The brain is a network of a large number of different brain regions, each with its own task and function. These regions continuously share information with one other. Depressive manifestation is unlikely to result from a single brain region or neurotransmitter system. Instead, depression can be conceptualised as a multidimensional, system-level disturbance affecting distributed functionally integrated pathways.12 Despite growing evidence of the role of regional deficits in the genesis of depression in PD, little is known about the integrity of the neural network, in which information is continuously processed and transported among structurally and functionally linked brain regions. Thus, examining the human brain as an integrative network of functionally interacting brain regions can provide new insights into the large-scale neural communication in the brain.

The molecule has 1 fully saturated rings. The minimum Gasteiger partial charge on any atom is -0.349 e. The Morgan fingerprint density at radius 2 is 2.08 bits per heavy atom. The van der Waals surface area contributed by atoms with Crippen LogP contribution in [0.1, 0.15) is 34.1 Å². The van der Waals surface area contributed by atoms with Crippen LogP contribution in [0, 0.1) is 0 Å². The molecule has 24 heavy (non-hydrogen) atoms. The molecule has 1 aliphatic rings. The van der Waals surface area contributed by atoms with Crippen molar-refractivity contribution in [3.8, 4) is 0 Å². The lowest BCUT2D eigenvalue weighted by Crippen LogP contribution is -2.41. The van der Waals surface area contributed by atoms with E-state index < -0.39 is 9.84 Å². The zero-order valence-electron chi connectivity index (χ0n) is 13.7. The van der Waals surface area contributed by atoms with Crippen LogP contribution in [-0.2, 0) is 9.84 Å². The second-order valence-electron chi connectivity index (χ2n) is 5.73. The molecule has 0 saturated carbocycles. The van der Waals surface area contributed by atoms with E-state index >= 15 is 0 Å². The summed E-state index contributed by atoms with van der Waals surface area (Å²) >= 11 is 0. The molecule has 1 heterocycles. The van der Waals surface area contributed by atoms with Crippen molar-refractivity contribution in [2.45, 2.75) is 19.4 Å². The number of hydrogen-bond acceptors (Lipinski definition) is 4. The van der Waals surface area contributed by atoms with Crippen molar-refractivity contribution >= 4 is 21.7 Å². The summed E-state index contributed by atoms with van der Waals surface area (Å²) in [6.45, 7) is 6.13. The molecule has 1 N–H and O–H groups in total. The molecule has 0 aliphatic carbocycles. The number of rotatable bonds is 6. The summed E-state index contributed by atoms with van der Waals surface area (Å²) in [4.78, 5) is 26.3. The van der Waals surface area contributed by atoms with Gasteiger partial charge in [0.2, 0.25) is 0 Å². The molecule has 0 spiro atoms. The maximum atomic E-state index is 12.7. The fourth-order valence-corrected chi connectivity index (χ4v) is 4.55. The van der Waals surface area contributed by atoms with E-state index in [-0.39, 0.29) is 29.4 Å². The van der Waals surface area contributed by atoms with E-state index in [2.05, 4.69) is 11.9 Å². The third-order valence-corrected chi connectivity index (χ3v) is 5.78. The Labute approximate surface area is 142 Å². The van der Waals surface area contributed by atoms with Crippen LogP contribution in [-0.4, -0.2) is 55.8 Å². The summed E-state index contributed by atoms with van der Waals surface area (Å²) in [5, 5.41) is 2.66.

A new non-invasive method for assessing regional and neural circuitry function at rest, known as ‘resting-state’ functional MRI (rfMRI), has been recently developed. This method requires minimal patient compliance, avoids potential performance confounders associated with cognitive activation paradigms in task design fMRI research, and is relatively easy to implement in clinical studies. Spontaneous low-frequency (0.01 Hz–0.08 Hz) fluctuations of the blood-oxygen-level-dependent (BOLD) signal observed by rfMRI during the resting state are considered to be physiologically meaningful and related to spontaneous neural activity.19 rfMRI can employ the amplitude of low-frequency fluctuation (ALFF) to detect synchronous regional cerebral activity alterations, and enables the examination of the integrity of brain networks by using functional connectivity (FC) analysis. This technique has been successfully used to detect abnormal functional integration in PD.20–23 However, few experiments have used this technique to explore the abnormal functional integration underlying depression in PD.